Entrepreneurs are especially vulnerable to many mental health challenges, including depression, anxiety, bipolar disorder, and Obsessive-Compulsive disorder (OCD).
Research concludes that 49 percent of entrepreneurs surveyed are living with at least one condition classified as a mental illness (ADD, ADHD, bipolar disorder, addiction, depression, or anxiety) and about 33 percent are living with two or more conditions.
I personally have struggled with anxiety and depression, and was also diagnosed with ADHD as a child.
There are many reasons entrepreneurs are at great risk for mental health challenges, including:
- A high degree of uncertainty. Entrepreneurship is instability on steroids. Nothing is for sure in our world. Our cash flow wildly fluctuates, our client base constantly contracts and expands, and in today's job market, loyal employees are few and far between.
- A constant emotional roller coaster ride. Even with our greatest attempts to create structure, the overall life of an entrepreneur mimics a roller coaster of activity and emotion.
- Imposter syndrome. We always need to convey that we have our act together, even in those times when we feel as if everything is falling apart.
- Loneliness and being misunderstood. Entrepreneurship is a lonely journey, even when we are surrounded by friends and family. We know we have to walk the path alone, and it's scary.
- Exhaustion. Building a business is relentlessly exhausting. Our lists are never finished. We often neglect to care for ourselves in the process.
- The desire to never quit or never disappoint. Entrepreneurs are notoriously bad at stopping, even to the point of self-sacrifice. This causes tremendous mental anguish.
I've learned to reach back to several principles I've learned through years of mindfulness, meditation, and Buddhist education as I move through my own entrepreneurial journey:
Everything is impermanent.
Impermanence and change are the only two things we can fully expect in life. When employees join our companies or customers hire us, they will remain with us until the day they shouldn't; until the day their path will diverge from ours.
Nothing is personal.
My most important book is "The Four Agreements" by Don Miguel Ruiz. His second agreement is "don't take anything personally." People show up based on their experiences, and on how they perceive life. Their words, judgments, and decisions reflect how they feel about themselves, not how they feel about us. They make decisions that are aligned with their desired goals and outcomes, not ours.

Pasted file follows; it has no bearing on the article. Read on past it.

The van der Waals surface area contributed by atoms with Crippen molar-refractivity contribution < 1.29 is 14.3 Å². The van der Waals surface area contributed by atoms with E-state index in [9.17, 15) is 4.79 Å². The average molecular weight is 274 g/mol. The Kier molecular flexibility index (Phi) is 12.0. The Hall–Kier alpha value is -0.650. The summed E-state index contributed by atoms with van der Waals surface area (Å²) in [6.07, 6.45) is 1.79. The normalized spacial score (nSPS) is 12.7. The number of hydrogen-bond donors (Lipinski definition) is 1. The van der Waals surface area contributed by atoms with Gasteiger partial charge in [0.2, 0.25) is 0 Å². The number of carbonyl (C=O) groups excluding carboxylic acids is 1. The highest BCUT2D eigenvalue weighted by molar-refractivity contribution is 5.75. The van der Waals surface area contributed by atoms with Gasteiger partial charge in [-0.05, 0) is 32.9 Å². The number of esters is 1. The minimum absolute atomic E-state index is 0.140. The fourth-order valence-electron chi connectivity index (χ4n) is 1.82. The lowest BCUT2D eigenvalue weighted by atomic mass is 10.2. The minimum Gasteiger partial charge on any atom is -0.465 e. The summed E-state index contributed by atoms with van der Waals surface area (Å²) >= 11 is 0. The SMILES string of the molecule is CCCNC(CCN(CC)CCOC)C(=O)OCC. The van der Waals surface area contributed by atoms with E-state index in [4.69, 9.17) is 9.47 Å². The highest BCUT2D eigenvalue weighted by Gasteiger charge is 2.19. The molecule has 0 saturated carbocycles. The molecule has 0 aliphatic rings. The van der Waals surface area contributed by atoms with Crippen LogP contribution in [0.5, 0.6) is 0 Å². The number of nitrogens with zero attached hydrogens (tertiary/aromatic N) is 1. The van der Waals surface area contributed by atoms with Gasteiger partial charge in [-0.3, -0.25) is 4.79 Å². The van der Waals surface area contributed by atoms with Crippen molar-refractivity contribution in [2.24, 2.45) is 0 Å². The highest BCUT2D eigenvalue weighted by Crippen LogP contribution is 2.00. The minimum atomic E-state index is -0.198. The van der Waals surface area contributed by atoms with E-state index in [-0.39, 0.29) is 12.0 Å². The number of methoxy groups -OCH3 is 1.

Challenges are not obstacles to our path. They are our path.
When something unexpected happens, we tend to view it as an obstacle because it forces us to deviate from our expectations. This causes us to expend valuable energy while we resist what's happening, rather than leaning into the circumstance. I've learned to embrace what's happening and be open to where it may lead. Another powerful influencer in my journey is Eckhart Tolle, the author of "The Power of Now." "Accept - then act. Whatever the present moment contains, accept it as if you had chosen it. Always work with it, not against it. This will miraculously transform your whole life."
It's OK to not know the way.
As I mentioned, uncertainty is a major cause of anxiety for entrepreneurs. A third book that is instrumental in my journey is "When Things Fall Apart" by Pema Chodron. Pema has taught me that it's OK to not know the way ahead; that the middle is good. When I find myself developing "anticipatory anxiety" over the unknown, I remind myself that not knowing is fine, and to trust the process.
Life is about co-existing with chaos.
We often try to avoid chaos. It's not possible. Chaos is an ever-present part of life, and the sooner we accept that, the sooner we can gracefully co-exist with it.
There is so much more than meets the eye.
Much of my own journey has centered around opening my "third eye" or the part of our brain that directs our intuition and our sense of curiosity. When we are in a fight-or-flight mode, we aren't able to see beyond what is right in front of us. We aren't able to scan the larger environment for information and opportunities. Only when our mind is calm can we approach situations from a place of inquiry and exploration.
Patience has a way of untangling everything.
This is my personal mantra, based on 2 decades of great volatility and instability. Everything ultimately resolves itself. Four of the most important words we must all remember is "this too shall pass."
Life is unpredictable, but it's also sacred and precious. These principles can help you resolve some of your inner turmoil as you move along the path to be the best version of yourself.